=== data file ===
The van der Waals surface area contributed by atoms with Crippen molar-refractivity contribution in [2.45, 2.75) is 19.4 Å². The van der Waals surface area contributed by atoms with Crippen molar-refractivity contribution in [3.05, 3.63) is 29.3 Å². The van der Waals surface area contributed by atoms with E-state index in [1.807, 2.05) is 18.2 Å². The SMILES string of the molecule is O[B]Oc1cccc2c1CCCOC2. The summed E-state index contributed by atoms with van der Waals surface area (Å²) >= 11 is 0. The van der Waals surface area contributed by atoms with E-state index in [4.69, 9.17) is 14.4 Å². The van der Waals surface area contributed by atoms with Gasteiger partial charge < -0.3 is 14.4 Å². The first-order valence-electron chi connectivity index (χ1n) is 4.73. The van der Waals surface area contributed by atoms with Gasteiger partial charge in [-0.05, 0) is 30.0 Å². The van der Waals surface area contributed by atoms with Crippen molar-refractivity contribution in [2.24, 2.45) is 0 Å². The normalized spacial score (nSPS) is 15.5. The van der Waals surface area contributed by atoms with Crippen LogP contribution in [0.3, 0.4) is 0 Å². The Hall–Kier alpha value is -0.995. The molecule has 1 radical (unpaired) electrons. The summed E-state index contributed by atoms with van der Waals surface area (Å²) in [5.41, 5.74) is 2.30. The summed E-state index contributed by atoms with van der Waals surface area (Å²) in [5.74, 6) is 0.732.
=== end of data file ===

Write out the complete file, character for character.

The van der Waals surface area contributed by atoms with Crippen molar-refractivity contribution in [2.45, 2.75) is 19.4 Å². The van der Waals surface area contributed by atoms with Crippen molar-refractivity contribution in [3.05, 3.63) is 29.3 Å². The van der Waals surface area contributed by atoms with E-state index in [1.807, 2.05) is 18.2 Å². The SMILES string of the molecule is O[B]Oc1cccc2c1CCCOC2. The summed E-state index contributed by atoms with van der Waals surface area (Å²) >= 11 is 0. The van der Waals surface area contributed by atoms with E-state index in [4.69, 9.17) is 14.4 Å². The van der Waals surface area contributed by atoms with Gasteiger partial charge < -0.3 is 14.4 Å². The first-order valence-electron chi connectivity index (χ1n) is 4.73. The van der Waals surface area contributed by atoms with Gasteiger partial charge in [-0.05, 0) is 30.0 Å². The van der Waals surface area contributed by atoms with Crippen molar-refractivity contribution in [2.24, 2.45) is 0 Å². The normalized spacial score (nSPS) is 15.5. The van der Waals surface area contributed by atoms with Crippen LogP contribution in [0.3, 0.4) is 0 Å². The Hall–Kier alpha value is -0.995. The molecule has 1 radical (unpaired) electrons. The summed E-state index contributed by atoms with van der Waals surface area (Å²) in [5.41, 5.74) is 2.30. The summed E-state index contributed by atoms with van der Waals surface area (Å²) in [5.74, 6) is 0.732.